“The big project for this year will be completing and opening the new Pelham Community Centre. We received a great update from the Oversight Committee on February 5 – that the new Centre is on-time and on-budget.” – Dave Augustyn, Mayor of the Town of Pelham in Niagara, Ontario
A Column from Pelham Mayor Dave Augustyn
Posted February 26th, 2018 on Niagara At Large
Pelham, Niagara – If you pay your property taxes by installments, you will know that your first installment of your 2018 property tax bill comes due on Wednesday. With this deadline, I thought I would provide an update about Council’s recent budget approval.
Council recently approved the Town’s 2018 Capital and Operating Budgets. The new budget translates into an increase of approximately 3.5% (or about $55) on the Pelham portion of your property tax bill for the average residential property (assessed at $328,138).
Since Pelham’s portion of your property taxes represents roughly 38% of your overall residential tax, we approximate that the Town will receive $1,610 of the $4,200 for the average residential property tax bill; the Niagara Region will receive 48% of the total amount (approximately $2,015) and the Province (to fund education) the remaining 14% (approximately $575).
We expect the blended property tax increase to range from 2.0% to 2.3% — depending on Regional tax policy considerations later this spring. With this type of blended increase, it will mean that Pelham’s blended tax increases continue to keep pace with inflation over the last 12 years. And, the Town continues to compare very favorably to other Niagara Cities and Towns by increasing less than the average of others.
In preparing the budgets, Council directed Staff to review all expenditures against customer service needs and the Town’s strategic plan.
Obviously the big project for this year will be completing and opening the new Pelham Community Centre. We received a great update from the Oversight Committee on February 5 – that the new Centre is on-time and on-budget. On-time means “substantially complete” in June; on-budget means within the $36.2 million budget after 97% of the project has been tendered.
It made sense, therefore, that Council spent a lot of time discussing the plans for staffing, running, and opening the new Centre. During our deliberations, Staff outlined the flexible staffing model – having a number of part-time employees available to meet the community’s demand as required – for the successful operation of the Centre.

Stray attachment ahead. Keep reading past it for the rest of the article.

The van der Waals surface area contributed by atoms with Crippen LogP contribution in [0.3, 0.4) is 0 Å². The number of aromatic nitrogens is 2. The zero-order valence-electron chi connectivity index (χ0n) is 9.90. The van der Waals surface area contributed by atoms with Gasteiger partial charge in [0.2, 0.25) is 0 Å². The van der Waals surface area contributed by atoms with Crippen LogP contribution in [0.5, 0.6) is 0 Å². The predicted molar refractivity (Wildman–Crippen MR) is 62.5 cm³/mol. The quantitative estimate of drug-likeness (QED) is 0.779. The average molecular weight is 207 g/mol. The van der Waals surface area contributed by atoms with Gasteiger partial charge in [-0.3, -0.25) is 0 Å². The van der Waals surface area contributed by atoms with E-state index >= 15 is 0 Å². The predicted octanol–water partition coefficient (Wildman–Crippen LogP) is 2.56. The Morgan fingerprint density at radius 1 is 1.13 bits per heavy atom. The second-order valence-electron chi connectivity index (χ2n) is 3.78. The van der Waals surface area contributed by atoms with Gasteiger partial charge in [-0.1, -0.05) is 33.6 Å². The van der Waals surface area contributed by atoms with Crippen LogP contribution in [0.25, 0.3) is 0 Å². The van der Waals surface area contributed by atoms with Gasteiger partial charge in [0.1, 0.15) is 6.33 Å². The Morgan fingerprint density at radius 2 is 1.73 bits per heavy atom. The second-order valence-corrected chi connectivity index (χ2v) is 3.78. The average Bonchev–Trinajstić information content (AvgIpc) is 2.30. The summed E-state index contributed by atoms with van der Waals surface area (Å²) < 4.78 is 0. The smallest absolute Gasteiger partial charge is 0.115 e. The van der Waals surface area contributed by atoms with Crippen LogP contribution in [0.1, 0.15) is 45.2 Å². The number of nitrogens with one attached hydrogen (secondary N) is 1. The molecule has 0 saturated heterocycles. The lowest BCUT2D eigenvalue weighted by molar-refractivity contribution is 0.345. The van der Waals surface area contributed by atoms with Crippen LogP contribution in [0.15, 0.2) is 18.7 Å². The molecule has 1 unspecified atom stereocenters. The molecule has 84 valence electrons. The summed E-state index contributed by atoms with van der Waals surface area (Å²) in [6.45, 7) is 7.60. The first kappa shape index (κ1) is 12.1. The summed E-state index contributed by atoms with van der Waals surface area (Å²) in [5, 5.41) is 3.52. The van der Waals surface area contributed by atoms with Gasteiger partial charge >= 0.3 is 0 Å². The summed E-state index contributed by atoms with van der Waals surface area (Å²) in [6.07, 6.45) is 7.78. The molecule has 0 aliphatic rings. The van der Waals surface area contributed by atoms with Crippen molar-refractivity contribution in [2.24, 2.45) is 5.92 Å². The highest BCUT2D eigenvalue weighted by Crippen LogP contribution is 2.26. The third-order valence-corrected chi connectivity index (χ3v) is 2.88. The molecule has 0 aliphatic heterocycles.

This approach will not only allow for a “scalable response” to meet the community’s demand, it will also allow the Town to gauge and re-evaluate the staffing requirements after the Centre’s first six months of operation.
Other Council discussions included maintaining the excellent level of service for sidewalk snow clearing, working to improve Pelham Transit by trying to link to West Lincoln and Wainfleet and attain additional Provincial funding, and slightly increasing the grant to the Pelham Public Library.
Council also ensured that we set aside funds to fight the expected Gypsy Moth infestation. And, just like small business, the Town was impacted by the increase in the minimum wage; we expect to pay $21,850 more in 2018 for these wage costs.
The capital budget will continue to improve and fund infrastructure and other important capital items in 2018.
For instance, not only are we continuing to replace fire fighter bunker gear, we are also funding new radio equipment to help expedite the transition to a new and improved regional communications system. We also look forward to partnering with the Fabulous Fenwick Lions to help fund their new concession canopy.
We funded the repairing some of the playground turf and equipment. And, after designating the former Quaker Meeting House / Model Railroad building in Fenwick as an historic structure, we also earmarked some funds to help repair the heritage windows.
We also included funds to design and build two new parks in the Lookout / Haist Street North area. We look forward to working together with local residents on the design of these new neighbourhood parks this year.
The roads budget includes a number of important initiatives like road rehabilitation of Pancake from Effingham to Blackwood, and of Welland Road from Pelham Street to Milburn; maintaining a strong road-side ditching program; repairing / maintaining some storm-ponds (like on Station Street and for the Timber Creek neighbourhood); and funding the study and design of a solution for the erosion on Sulphur Springs Drive.
On the water and wastewater side, we approved funding for upgrading the existing sewer capacity along Foss Road (near Church Street), extending water and sewers to Rice Road (north of Regional Road 20), and planning for a water backflow prevention program.
Finally, other increases include utility costs, staffing and benefit costs, and contracted services so we can maintain expected service levels.
As a result of these and other initiatives, Council approved a net budget increase of $412,737 on a $12,530,619 net budget.
I plan write more about your total property tax impact and compare with previous years after Regional Council approves the 2018 rates and ratios later this spring.
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